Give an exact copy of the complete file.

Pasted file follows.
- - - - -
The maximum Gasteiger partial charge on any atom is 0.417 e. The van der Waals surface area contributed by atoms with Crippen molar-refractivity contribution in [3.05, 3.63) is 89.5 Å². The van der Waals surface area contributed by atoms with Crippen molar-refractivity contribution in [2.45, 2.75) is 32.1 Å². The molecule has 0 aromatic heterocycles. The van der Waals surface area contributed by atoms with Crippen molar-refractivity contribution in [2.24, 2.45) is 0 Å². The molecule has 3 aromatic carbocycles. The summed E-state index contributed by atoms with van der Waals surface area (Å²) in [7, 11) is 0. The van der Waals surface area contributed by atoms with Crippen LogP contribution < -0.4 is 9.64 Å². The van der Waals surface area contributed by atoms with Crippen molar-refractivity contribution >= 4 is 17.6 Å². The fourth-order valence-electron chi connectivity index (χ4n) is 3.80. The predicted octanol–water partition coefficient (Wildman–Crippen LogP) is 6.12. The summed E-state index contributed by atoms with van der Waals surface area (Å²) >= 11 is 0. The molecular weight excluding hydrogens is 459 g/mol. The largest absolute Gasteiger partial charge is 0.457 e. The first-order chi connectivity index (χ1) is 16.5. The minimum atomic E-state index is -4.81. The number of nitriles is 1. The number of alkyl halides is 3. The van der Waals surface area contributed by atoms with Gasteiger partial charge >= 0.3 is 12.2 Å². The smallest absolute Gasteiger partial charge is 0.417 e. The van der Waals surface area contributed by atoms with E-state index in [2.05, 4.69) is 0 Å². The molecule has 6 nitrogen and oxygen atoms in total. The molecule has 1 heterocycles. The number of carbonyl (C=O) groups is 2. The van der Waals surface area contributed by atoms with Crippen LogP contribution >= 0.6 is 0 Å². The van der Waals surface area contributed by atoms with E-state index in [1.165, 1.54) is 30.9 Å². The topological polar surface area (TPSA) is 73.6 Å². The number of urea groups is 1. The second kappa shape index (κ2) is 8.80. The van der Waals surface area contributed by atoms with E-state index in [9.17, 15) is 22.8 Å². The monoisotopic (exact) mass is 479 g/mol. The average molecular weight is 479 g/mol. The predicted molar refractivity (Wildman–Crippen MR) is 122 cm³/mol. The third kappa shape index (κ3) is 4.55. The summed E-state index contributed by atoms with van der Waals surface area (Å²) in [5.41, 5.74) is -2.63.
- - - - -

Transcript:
The maximum Gasteiger partial charge on any atom is 0.417 e. The van der Waals surface area contributed by atoms with Crippen molar-refractivity contribution in [3.05, 3.63) is 89.5 Å². The van der Waals surface area contributed by atoms with Crippen molar-refractivity contribution in [2.45, 2.75) is 32.1 Å². The molecule has 0 aromatic heterocycles. The van der Waals surface area contributed by atoms with Crippen molar-refractivity contribution in [2.24, 2.45) is 0 Å². The molecule has 3 aromatic carbocycles. The summed E-state index contributed by atoms with van der Waals surface area (Å²) in [7, 11) is 0. The van der Waals surface area contributed by atoms with Crippen LogP contribution < -0.4 is 9.64 Å². The van der Waals surface area contributed by atoms with Crippen molar-refractivity contribution >= 4 is 17.6 Å². The fourth-order valence-electron chi connectivity index (χ4n) is 3.80. The predicted octanol–water partition coefficient (Wildman–Crippen LogP) is 6.12. The summed E-state index contributed by atoms with van der Waals surface area (Å²) >= 11 is 0. The molecular weight excluding hydrogens is 459 g/mol. The largest absolute Gasteiger partial charge is 0.457 e. The first-order chi connectivity index (χ1) is 16.5. The minimum atomic E-state index is -4.81. The number of nitriles is 1. The number of alkyl halides is 3. The van der Waals surface area contributed by atoms with Gasteiger partial charge >= 0.3 is 12.2 Å². The smallest absolute Gasteiger partial charge is 0.417 e. The van der Waals surface area contributed by atoms with E-state index in [2.05, 4.69) is 0 Å². The molecule has 6 nitrogen and oxygen atoms in total. The molecule has 1 heterocycles. The number of carbonyl (C=O) groups is 2. The van der Waals surface area contributed by atoms with Crippen LogP contribution >= 0.6 is 0 Å². The van der Waals surface area contributed by atoms with E-state index in [1.165, 1.54) is 30.9 Å². The topological polar surface area (TPSA) is 73.6 Å². The number of urea groups is 1. The second kappa shape index (κ2) is 8.80. The van der Waals surface area contributed by atoms with E-state index in [9.17, 15) is 22.8 Å². The monoisotopic (exact) mass is 479 g/mol. The average molecular weight is 479 g/mol. The predicted molar refractivity (Wildman–Crippen MR) is 122 cm³/mol. The third kappa shape index (κ3) is 4.55. The summed E-state index contributed by atoms with van der Waals surface area (Å²) in [5.41, 5.74) is -2.63.